Southwestern Energy Thursday said it plans to put its legacy FayettevilleShale assets in Arkansas up for sale. Upstream and midstream assets therecould fetch proceeds of $2 billion, one analyst said.
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The Houston-based producer will "actively pursue strategic alternatives"for its exploration-and-production and the midstream gathering assets inthe play, which marked its first entry into the North Americanunconventional shales. Southwestern would use proceeds from thedivestiture of the Fayetteville assets to reduce debt, supplementAppalachia development capital and potentially to return capital toshareholders, the company said in a statement.
The company's plans to divest its Fayetteville assets is part of "aseries of strategic actions that began in early 2016 to reposition ourcompany to compete and win in the future," President and CEO Bill Waysaid in the statement.
Way described the Fayetteville holdings as "a large-scale, low-decline,cash flow generating asset with identified, low-risk future developmentopportunities."
Southwestern was among the first E&P companies to begin development inthe play, entering the Fayetteville in the early years of the 21stcentury. However in recent years, the Fayetteville has taken a back seatto the company's development of its Appalachian Basin assets northeasternPennsylvania and in West Virginia.
In a report on its 2017 operational results, which the company alsoreleased on Thursday, Southwestern said it saw net production of 897 Bcfof gas equivalent (2.46 Bcfe/d), including 578 Bcfe, (1.58 Bcfe/d) fromthe Appalachian Basin and only 316 Bcf, (866 MMcfe/d) from theFayetteville Shale.
The producer reported it achieved a record Appalachian Basin grossoperated exit production rate of 2.35 Bcfe/d, a 40% increase comparedwith end of December 2016. APPALACHIAN BASIN WAS 75% OF PROVED RESERVES YEAR-END 2017
The Appalachian Basin accounted for 75% of Southwestern's proved reservesat the end of 2017. The company reported preliminary total provedreserves of approximately 14.8 Tcfe, including 11.1 Tcfe from theAppalachian Basin. Southwestern's preliminary total proved reserves roseby 181%, while its Appalachian total proved reserves increased by 393%,compared with 2016 totals.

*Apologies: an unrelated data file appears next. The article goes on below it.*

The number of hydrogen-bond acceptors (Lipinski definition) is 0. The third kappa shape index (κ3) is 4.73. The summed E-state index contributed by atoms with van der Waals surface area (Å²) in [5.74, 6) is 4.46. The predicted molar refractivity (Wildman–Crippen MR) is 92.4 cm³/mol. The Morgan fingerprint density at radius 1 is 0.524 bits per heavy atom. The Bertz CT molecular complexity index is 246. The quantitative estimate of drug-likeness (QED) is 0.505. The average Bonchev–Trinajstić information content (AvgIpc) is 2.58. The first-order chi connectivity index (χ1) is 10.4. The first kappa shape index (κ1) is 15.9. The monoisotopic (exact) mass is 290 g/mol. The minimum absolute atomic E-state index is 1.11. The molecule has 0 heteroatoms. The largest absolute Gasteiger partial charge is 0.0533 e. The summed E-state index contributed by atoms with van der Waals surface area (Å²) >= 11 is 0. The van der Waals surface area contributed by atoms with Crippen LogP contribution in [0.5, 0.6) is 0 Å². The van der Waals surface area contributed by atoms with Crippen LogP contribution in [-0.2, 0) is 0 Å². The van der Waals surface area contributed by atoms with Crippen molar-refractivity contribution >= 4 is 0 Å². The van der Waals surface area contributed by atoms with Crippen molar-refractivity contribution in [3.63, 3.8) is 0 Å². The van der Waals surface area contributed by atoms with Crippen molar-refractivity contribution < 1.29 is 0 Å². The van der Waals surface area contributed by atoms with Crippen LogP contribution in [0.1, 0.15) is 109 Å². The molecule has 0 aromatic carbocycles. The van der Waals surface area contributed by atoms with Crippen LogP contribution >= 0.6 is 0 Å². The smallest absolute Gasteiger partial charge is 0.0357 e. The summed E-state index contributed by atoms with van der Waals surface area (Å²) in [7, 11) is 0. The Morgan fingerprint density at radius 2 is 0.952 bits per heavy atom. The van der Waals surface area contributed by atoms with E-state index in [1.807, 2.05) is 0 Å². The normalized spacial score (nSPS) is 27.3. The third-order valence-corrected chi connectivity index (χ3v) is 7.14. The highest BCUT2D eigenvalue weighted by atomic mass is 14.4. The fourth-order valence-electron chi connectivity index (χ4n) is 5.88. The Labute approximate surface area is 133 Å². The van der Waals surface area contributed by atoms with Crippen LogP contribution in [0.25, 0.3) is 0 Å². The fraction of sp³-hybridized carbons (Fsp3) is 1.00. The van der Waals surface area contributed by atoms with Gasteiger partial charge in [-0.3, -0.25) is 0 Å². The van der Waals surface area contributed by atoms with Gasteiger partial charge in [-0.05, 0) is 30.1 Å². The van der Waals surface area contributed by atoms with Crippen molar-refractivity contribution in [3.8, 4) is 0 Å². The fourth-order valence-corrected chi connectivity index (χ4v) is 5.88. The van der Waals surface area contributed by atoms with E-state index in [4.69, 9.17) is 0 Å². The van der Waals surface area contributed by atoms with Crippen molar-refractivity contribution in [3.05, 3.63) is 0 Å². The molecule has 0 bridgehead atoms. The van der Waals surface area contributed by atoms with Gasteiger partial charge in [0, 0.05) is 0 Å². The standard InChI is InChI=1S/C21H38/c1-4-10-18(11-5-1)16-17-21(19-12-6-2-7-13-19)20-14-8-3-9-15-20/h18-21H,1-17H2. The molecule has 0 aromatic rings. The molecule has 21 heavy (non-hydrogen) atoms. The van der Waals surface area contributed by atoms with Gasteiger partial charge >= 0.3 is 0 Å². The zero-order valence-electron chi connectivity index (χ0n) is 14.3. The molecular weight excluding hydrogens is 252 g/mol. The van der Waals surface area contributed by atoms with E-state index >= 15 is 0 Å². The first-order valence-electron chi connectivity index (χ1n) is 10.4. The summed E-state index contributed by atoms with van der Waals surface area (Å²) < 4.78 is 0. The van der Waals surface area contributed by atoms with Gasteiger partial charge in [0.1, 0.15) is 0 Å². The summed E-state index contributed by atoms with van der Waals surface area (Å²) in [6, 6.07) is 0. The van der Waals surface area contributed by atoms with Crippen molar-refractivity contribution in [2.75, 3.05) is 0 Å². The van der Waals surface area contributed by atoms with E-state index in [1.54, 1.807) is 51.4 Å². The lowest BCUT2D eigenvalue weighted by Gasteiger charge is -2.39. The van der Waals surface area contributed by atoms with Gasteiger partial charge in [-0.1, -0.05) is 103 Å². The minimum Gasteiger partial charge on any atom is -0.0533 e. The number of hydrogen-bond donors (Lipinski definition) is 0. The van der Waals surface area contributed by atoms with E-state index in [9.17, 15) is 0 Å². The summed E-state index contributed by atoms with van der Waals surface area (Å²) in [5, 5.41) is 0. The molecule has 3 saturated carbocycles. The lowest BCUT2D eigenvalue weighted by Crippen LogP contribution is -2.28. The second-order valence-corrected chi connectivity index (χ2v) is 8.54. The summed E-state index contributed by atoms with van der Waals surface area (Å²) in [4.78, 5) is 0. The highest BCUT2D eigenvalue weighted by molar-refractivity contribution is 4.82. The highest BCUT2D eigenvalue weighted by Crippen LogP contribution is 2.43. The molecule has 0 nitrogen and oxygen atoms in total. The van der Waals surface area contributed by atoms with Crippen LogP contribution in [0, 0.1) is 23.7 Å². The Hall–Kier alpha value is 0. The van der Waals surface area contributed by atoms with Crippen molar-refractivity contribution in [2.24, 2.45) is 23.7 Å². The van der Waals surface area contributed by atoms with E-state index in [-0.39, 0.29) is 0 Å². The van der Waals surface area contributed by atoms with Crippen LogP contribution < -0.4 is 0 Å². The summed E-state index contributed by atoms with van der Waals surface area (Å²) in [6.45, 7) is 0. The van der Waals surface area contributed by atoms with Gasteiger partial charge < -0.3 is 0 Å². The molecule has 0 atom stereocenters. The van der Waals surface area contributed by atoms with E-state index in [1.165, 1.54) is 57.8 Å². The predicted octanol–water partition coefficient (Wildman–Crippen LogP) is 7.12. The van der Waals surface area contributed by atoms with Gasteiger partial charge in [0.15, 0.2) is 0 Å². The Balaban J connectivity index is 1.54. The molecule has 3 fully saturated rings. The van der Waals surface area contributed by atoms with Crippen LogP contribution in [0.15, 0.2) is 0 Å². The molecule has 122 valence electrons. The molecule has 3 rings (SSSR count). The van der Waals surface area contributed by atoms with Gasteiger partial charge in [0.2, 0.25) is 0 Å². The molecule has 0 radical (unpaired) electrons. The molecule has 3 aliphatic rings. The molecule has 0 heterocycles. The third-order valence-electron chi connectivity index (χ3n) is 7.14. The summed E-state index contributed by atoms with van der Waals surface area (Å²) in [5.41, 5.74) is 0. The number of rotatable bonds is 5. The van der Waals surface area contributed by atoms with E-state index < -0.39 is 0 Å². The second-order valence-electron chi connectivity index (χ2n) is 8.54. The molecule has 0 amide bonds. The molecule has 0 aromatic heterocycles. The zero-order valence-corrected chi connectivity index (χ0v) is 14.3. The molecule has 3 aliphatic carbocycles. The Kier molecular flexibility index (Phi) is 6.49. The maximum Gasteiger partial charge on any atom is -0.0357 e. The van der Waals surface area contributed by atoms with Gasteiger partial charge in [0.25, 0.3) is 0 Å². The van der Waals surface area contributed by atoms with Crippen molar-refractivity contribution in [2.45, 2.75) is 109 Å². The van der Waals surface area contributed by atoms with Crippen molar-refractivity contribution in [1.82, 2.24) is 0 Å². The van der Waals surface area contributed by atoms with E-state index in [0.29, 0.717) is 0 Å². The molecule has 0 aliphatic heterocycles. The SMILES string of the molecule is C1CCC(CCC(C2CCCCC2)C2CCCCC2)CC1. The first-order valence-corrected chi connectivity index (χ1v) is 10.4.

Analysts who follow Southwestern had long suspected that it might sellnoncore assets to focus on developing its Appalachian Basin properties,particularly its West Virginia assets in the southwestern part of thebasin. "An asset sale of some kind was expected," Guggenheim Securitiesanalyst Subash Chandra said in an interview Thursday. "This is the onethat was just sort of sticking out there. People have been talking aboutthem wanting to sell this for a long time." In recent years, producers have been moving away from dry gas plays, suchas the Fayetteville Shale, in favor of plays where the gas has a higherliquids content, and therefore better economic returns, such as inportions of the Utica and Marcellus shales. Southwestern, for example,reported that its 2017 production was composed of 89% gas and 11% naturalgas liquids and condensate.
However, there is still a healthy market for dry gas assets like theFayetteville, particularly among smaller private equity-funded producers,Chandra said.
"We've seen a lot of dry gas transactions out there and the product hasmoved," he said. "There's a lot of private equity money out there andthere are a lot of private equity companies being born every minute." COMPANY PREVIOUSLY RENEGOTIATED LONG-HAUL TRANSPORTATION FEES
Chandra noted that Southwestern recently announced it had renegotiatedits long-haul transportation agreements in the Fayetteville "to wherethey get a little more breathing room on the Fayetteville economics."
In an interview with Platts last month, Way said with the renegotiationof those agreements, Southwestern reduced its exposure to unused demandfees in the near term and unlocked reduced transportation fees in thelonger term.
"We've reduced the long-haul transportation rate for 2021 to 2030 byapproximately 26 cents/Mcf taking that cost to 10 cents to get to theGulf, a terrific rate," he said.
In a note to investors, Guggenheim analysts said proceeds from the saleof Southwestern's combined E&P and midstream assets in the FayettevilleShale and associated midstream "could top $2 [billion], which issignificant for a company with $3.8 [billion] of net debt."
Mizuho Securities analyst Timothy Rezvan said the planned sale bySouthwestern of its Fayetteville assets was "no surprise, given inferiordrilling economics and a declining production profile." The company'stotal Fayetteville production was down 13% in the last year, and down 38%from its peak in the third quarter of 2014, he said in a report toinvestors on Thursday.
"The declining volume is likely to impact the value from the associatedgathering system, which we believe may have to be given away for free,given the tough environment to sell gassy assets," Rezvan wrote. WithChesapeake Energy and BHP Billiton both having recently announced plansto sell assets, "there is no shortage of large gassy assets on themarket," he said.
In his Platts interview Way said the company's legacy Fayetteville Shaleassets could continue to "compete for capital as we allocate capital tothe highest return projects."
He said the company last year continued to drill wells in the region, inlarge part to expand its understanding of the potential 115,000-acreMoorefield interval in the Fayetteville play, "which appears to havebetter economics than the Fayetteville," itself. -- Jim Magill, email@example.com
-- Edited by Joe Fisher, firstname.lastname@example.org